The left atrial appendage: anatomy, function, and noninvasive evaluation.
      Active contraction and relaxation of the LAA maintain adequate blood flow in and out of the LAA.
      • Beigel R.
      • Wunderlich N.C.
      • Ho S.Y.
      • Arsanjani R.
      • Siegel R.J.
      The left atrial appendage: anatomy, function, and noninvasive evaluation.
      In patients with AF, LAA contractility is significantly diminished, as manifested by lower LAA flow velocity or SEC in TEE evaluation.
      • Pollick C.
      • Taylor D.
      Assessment of left atrial appendage function by transesophageal echocardiography. implications for the development of thrombus.
      • Nucifora G.
      • Faletra F.F.
      • Regoli F.
      • Pasotti E.
      • Pedrazzini G.
      • Moccetti T.
      • Auricchio A.
      Evaluation of the left atrial appendage with real-time 3-dimensional transesophageal echocardiography: implications for catheter-based left atrial appendage closure.
      As a consequence, blood in the LAA becomes stagnant. Eventually, overt thrombus can develop within the LAA.
      • Kim Y.G.
      • Choi J.I.
      • Kim M.N.
      • et al.
      Non-vitamin K antagonist oral anticoagulants versus warfarin for the prevention of spontaneous echo-contrast and thrombus in patients with atrial fibrillation or flutter undergoing cardioversion: a trans-esophageal echocardiography study.
      In fact, the LAA is the most common site of thrombus formation and embolization, leading to ischemic stroke or TIA in patients with AF.
      • Holmes D.R.
      • Reddy V.Y.
      • Turi Z.G.
      • Doshi S.K.
      • Sievert H.
      • Buchbinder M.
      • Mullin C.M.
      • Sick P.
      PROTECT AF Investigators
      Percutaneous closure of the left atrial appendage versus warfarin therapy for prevention of stroke in patients with atrial fibrillation: a randomised non-inferiority trial.
      • Blackshear J.L.
      • Odell J.A.
      Appendage obliteration to reduce stroke in cardiac surgical patients with atrial fibrillation.
      • Stoddard M.F.
      • Dawkins P.R.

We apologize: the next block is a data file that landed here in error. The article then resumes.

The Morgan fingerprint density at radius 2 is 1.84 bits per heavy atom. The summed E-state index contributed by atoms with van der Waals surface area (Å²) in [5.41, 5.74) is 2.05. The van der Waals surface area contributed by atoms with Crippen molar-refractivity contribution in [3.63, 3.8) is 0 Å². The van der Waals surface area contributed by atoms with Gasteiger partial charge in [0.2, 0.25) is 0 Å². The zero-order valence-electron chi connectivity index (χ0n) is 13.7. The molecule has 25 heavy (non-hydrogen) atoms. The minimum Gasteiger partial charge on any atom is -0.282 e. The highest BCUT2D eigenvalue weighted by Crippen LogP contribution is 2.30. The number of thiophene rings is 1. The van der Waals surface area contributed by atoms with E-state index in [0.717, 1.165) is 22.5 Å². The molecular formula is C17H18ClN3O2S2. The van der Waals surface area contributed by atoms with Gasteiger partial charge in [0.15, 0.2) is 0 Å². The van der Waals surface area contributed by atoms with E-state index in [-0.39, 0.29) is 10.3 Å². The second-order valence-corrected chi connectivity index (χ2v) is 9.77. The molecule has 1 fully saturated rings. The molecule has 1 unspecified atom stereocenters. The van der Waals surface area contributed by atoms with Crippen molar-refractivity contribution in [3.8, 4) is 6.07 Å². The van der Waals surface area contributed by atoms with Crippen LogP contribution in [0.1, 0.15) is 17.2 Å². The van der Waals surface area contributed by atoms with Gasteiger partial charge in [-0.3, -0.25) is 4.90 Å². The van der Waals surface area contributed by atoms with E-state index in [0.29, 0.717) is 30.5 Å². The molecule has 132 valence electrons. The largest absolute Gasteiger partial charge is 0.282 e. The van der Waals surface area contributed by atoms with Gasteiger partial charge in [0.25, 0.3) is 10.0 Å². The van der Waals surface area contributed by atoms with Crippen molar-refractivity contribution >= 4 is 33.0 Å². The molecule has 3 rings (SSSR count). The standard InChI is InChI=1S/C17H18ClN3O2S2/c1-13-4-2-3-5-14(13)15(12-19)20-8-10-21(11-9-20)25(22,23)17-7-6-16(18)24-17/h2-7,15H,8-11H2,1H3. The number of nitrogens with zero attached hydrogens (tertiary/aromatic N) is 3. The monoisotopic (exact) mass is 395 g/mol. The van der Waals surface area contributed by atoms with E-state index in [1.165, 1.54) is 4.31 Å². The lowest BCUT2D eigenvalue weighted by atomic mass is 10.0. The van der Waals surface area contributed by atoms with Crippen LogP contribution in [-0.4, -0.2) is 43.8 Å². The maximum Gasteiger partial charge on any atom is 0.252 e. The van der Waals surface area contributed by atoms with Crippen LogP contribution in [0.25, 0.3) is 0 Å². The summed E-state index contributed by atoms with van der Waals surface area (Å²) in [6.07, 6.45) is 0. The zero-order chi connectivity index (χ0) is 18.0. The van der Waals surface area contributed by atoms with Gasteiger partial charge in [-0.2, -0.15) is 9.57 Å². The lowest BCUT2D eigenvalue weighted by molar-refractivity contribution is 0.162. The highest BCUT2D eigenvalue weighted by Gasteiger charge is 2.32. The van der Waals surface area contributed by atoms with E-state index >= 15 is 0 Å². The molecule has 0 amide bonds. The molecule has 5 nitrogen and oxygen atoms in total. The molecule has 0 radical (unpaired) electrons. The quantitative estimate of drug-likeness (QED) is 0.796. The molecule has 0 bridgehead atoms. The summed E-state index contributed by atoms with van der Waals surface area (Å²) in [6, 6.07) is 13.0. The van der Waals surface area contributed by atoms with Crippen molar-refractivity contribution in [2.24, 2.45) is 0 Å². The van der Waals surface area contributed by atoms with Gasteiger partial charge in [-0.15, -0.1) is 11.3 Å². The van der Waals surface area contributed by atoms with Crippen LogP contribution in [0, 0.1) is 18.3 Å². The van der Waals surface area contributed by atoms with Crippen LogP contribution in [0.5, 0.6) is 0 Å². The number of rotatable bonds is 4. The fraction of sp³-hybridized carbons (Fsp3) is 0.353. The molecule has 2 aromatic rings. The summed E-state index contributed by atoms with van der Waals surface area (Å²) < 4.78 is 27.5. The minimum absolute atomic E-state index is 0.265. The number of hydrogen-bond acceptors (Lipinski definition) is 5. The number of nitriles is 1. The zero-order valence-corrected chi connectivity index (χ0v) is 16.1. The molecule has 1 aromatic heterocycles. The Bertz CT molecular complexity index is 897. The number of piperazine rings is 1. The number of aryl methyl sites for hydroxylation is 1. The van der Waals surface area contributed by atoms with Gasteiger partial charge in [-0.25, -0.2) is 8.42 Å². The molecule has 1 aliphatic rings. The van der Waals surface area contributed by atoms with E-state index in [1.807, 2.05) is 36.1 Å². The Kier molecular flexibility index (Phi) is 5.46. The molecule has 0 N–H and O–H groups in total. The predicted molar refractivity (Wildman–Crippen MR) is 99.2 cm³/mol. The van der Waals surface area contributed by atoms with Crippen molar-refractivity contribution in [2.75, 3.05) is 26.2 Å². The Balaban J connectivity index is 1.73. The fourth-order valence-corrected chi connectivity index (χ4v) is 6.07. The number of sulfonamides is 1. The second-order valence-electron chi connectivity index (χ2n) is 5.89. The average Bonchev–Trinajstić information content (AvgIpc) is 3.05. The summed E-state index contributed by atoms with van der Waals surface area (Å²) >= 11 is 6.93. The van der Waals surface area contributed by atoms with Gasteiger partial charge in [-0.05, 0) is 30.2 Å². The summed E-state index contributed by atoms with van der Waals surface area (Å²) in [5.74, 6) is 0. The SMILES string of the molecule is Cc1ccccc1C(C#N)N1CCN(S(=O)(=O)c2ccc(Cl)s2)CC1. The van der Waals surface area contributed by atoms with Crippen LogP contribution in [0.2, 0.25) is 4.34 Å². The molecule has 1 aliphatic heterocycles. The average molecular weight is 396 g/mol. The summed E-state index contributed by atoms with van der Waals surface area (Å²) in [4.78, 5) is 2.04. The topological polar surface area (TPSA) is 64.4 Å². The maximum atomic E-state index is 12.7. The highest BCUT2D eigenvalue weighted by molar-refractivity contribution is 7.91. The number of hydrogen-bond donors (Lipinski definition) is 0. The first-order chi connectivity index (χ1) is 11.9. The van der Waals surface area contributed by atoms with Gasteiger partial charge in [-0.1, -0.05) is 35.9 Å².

• Prince C.R.
      • Ammash N.M.
      Left atrial appendage thrombus is not uncommon in patients with acute atrial fibrillation and a recent embolic event: a transesophageal echocardiographic study.
      Therefore, electrical isolation of the LAA, which impairs its contractility, should raise concern about the potentially increased risk of ischemic stroke and TIA in patients with AF undergoing RFCA.
      Currently, the risk of ischemic stroke and TIA in patients with AF with LAA isolation is controversial. In the BELIEF trial, Di Biase et al
      • Di Biase L.
      • Burkhardt J.D.
      • Mohanty P.
      • et al.
      Left atrial appendage isolation in patients with longstanding persistent AF undergoing catheter ablation: BELIEF trial.
      found that the risk of ischemic stroke or TIA was not increased in patients with empirical LAA isolation, despite a substantial proportion of patients having impaired LAA function. Rillig et al,
      • Rillig A.
      • Tilz R.R.
      • Lin T.
      • et al.
      Unexpectedly high incidence of stroke and left atrial appendage thrombus formation after electrical isolation of the left atrial appendage for the treatment of atrial tachyarrhythmias.
      however, published an article showing a detrimental effect of LAA isolation. Of 50 patients with LAA isolation, 10 patients developed new LAA thrombi and 3 patients suffered from ischemic stroke or TIA.
      • Rillig A.
      • Tilz R.R.
      • Lin T.
      • et al.
      Unexpectedly high incidence of stroke and left atrial appendage thrombus formation after electrical isolation of the left atrial appendage for the treatment of atrial tachyarrhythmias.
      There was a statistically significant increase in the risk of composite end points (ischemic stroke, TIA, or newly detected thrombus) in the LAA isolation group.
      • Rillig A.
      • Tilz R.R.
      • Lin T.
      • et al.